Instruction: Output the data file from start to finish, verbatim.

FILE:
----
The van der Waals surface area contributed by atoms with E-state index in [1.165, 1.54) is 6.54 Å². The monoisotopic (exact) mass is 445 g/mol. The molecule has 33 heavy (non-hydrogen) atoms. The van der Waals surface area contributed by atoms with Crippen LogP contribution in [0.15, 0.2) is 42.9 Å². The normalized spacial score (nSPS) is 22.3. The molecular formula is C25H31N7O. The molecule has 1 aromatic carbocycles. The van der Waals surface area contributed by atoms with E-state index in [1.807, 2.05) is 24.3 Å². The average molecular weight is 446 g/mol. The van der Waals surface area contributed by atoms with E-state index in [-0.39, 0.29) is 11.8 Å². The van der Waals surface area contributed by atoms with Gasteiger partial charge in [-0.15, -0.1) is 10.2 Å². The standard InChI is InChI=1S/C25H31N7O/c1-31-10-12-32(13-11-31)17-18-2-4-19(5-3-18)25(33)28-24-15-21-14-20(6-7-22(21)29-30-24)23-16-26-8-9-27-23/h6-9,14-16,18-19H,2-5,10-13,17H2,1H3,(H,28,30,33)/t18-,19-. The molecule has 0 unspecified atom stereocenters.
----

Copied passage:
The van der Waals surface area contributed by atoms with E-state index in [1.165, 1.54) is 6.54 Å². The monoisotopic (exact) mass is 445 g/mol. The molecule has 33 heavy (non-hydrogen) atoms. The van der Waals surface area contributed by atoms with Crippen LogP contribution in [0.15, 0.2) is 42.9 Å². The normalized spacial score (nSPS) is 22.3. The molecular formula is C25H31N7O. The molecule has 1 aromatic carbocycles. The van der Waals surface area contributed by atoms with E-state index in [1.807, 2.05) is 24.3 Å². The average molecular weight is 446 g/mol. The van der Waals surface area contributed by atoms with E-state index in [-0.39, 0.29) is 11.8 Å². The van der Waals surface area contributed by atoms with Gasteiger partial charge in [-0.15, -0.1) is 10.2 Å². The standard InChI is InChI=1S/C25H31N7O/c1-31-10-12-32(13-11-31)17-18-2-4-19(5-3-18)25(33)28-24-15-21-14-20(6-7-22(21)29-30-24)23-16-26-8-9-27-23/h6-9,14-16,18-19H,2-5,10-13,17H2,1H3,(H,28,30,33)/t18-,19-. The molecule has 0 unspecified atom stereocenters.